As an expert in African and Gullah/Geechee history and culture, the Savannah-area native considers himself the city’s djeli, or historian. He’s the founder of Day Clean Journeys, an African-American history tour company that runs throughout coastal Georgia and South Carolina, and the resident scholar at Geechee Kunda, a history museum and cultural center in Riceboro, Georgia, that chronicles Gullah/Geechee life.
“Folks come from Africa, the Caribbean, Latin and South America, and Iceland – from all around the world. No matter where you come from, I’m going to find a way to connect you to history and culture.”
Those connections are powerful. Because, as Dr. Touré says, when people understand their history, they have the kind of strong foundation and sense of self to take control of their own stories.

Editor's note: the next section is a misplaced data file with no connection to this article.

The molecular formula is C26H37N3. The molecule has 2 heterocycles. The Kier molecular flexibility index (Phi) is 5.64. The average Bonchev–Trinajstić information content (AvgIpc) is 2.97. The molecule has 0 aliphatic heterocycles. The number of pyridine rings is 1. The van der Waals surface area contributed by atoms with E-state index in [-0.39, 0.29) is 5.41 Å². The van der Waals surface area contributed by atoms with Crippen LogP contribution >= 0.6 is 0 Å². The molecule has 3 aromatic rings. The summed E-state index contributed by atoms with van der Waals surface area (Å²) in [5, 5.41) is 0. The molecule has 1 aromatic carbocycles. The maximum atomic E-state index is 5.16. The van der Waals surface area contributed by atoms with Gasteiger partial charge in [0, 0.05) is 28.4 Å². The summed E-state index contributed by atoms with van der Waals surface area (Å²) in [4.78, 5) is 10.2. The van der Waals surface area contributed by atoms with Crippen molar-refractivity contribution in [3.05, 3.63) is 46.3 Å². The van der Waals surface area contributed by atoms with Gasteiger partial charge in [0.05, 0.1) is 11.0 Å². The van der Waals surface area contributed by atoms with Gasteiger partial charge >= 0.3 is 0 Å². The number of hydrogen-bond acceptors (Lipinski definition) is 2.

That idea has driven SSU to produce Savannah’s annual Black Heritage Festival since 2000. During February, thousands of people come together to celebrate Black history and culture through experiences like art exhibits, jazz concerts, history walks, cultural lectures, African dance ensembles, and craft and culinary classes.
The Festival is a way to connect to the past. Because history is so much more than what once was. For Dr. Touré, it’s the pride in knowing where we come from that shapes knowing where we’ll go. Or as he puts it: “History is living, and it is vibrant, and it is tangible for people.” Seriously Impressive